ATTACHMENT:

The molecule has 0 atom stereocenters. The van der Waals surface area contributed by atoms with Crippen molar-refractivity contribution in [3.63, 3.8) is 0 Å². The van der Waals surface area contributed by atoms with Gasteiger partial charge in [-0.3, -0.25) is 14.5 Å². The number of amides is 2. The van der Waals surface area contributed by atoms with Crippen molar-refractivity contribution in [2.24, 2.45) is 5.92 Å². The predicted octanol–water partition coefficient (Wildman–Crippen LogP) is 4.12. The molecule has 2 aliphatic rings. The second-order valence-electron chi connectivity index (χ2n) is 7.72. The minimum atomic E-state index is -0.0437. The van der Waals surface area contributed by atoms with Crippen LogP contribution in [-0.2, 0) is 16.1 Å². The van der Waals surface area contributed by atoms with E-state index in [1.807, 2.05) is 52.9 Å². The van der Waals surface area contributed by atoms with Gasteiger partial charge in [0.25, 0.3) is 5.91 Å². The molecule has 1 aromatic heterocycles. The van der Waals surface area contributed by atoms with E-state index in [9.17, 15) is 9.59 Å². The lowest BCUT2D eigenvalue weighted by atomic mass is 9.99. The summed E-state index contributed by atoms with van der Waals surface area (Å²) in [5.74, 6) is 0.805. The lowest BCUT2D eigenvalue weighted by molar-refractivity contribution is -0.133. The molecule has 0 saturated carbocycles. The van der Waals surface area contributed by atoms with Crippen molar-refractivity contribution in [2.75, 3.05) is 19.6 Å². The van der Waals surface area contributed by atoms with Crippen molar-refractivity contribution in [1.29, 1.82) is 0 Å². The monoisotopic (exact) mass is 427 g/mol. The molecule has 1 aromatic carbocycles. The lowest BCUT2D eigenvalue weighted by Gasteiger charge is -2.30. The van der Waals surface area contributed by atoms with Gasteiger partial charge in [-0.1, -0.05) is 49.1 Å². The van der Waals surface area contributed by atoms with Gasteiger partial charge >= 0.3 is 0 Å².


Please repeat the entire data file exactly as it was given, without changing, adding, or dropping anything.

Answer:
The molecule has 0 atom stereocenters. The van der Waals surface area contributed by atoms with Crippen molar-refractivity contribution in [3.63, 3.8) is 0 Å². The van der Waals surface area contributed by atoms with Gasteiger partial charge in [-0.3, -0.25) is 14.5 Å². The number of amides is 2. The van der Waals surface area contributed by atoms with Crippen molar-refractivity contribution in [2.24, 2.45) is 5.92 Å². The predicted octanol–water partition coefficient (Wildman–Crippen LogP) is 4.12. The molecule has 2 aliphatic rings. The second-order valence-electron chi connectivity index (χ2n) is 7.72. The minimum atomic E-state index is -0.0437. The van der Waals surface area contributed by atoms with Crippen LogP contribution in [-0.2, 0) is 16.1 Å². The van der Waals surface area contributed by atoms with E-state index in [1.807, 2.05) is 52.9 Å². The van der Waals surface area contributed by atoms with Gasteiger partial charge in [0.25, 0.3) is 5.91 Å². The molecule has 1 aromatic heterocycles. The van der Waals surface area contributed by atoms with E-state index in [9.17, 15) is 9.59 Å². The lowest BCUT2D eigenvalue weighted by atomic mass is 9.99. The summed E-state index contributed by atoms with van der Waals surface area (Å²) in [5.74, 6) is 0.805. The lowest BCUT2D eigenvalue weighted by molar-refractivity contribution is -0.133. The molecule has 0 saturated carbocycles. The van der Waals surface area contributed by atoms with Crippen molar-refractivity contribution in [2.75, 3.05) is 19.6 Å². The van der Waals surface area contributed by atoms with Crippen molar-refractivity contribution in [1.29, 1.82) is 0 Å². The monoisotopic (exact) mass is 427 g/mol. The molecule has 1 aromatic carbocycles. The lowest BCUT2D eigenvalue weighted by Gasteiger charge is -2.30. The van der Waals surface area contributed by atoms with Gasteiger partial charge in [-0.1, -0.05) is 49.1 Å². The van der Waals surface area contributed by atoms with Gasteiger partial charge >= 0.3 is 0 Å².